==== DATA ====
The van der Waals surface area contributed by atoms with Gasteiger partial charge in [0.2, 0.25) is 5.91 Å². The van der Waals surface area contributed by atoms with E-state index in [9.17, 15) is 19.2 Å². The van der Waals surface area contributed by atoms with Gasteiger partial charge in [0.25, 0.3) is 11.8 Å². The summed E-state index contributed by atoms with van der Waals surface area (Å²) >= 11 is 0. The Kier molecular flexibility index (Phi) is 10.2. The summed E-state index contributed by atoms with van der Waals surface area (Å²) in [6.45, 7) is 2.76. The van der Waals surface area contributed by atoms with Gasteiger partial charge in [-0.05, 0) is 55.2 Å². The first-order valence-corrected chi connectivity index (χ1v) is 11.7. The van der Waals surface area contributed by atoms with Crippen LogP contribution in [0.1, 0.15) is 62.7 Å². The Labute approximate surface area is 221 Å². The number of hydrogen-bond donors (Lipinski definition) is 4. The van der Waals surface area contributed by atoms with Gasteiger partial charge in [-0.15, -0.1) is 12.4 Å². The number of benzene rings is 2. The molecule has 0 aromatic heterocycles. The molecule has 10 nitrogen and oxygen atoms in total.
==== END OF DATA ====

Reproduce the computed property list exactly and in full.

The van der Waals surface area contributed by atoms with Gasteiger partial charge in [0.2, 0.25) is 5.91 Å². The van der Waals surface area contributed by atoms with E-state index in [9.17, 15) is 19.2 Å². The van der Waals surface area contributed by atoms with Gasteiger partial charge in [0.25, 0.3) is 11.8 Å². The summed E-state index contributed by atoms with van der Waals surface area (Å²) >= 11 is 0. The Kier molecular flexibility index (Phi) is 10.2. The summed E-state index contributed by atoms with van der Waals surface area (Å²) in [6.45, 7) is 2.76. The van der Waals surface area contributed by atoms with Gasteiger partial charge in [-0.05, 0) is 55.2 Å². The first-order valence-corrected chi connectivity index (χ1v) is 11.7. The van der Waals surface area contributed by atoms with Crippen LogP contribution in [0.1, 0.15) is 62.7 Å². The Labute approximate surface area is 221 Å². The number of hydrogen-bond donors (Lipinski definition) is 4. The van der Waals surface area contributed by atoms with Gasteiger partial charge in [-0.15, -0.1) is 12.4 Å². The number of benzene rings is 2. The molecule has 0 aromatic heterocycles. The molecule has 10 nitrogen and oxygen atoms in total.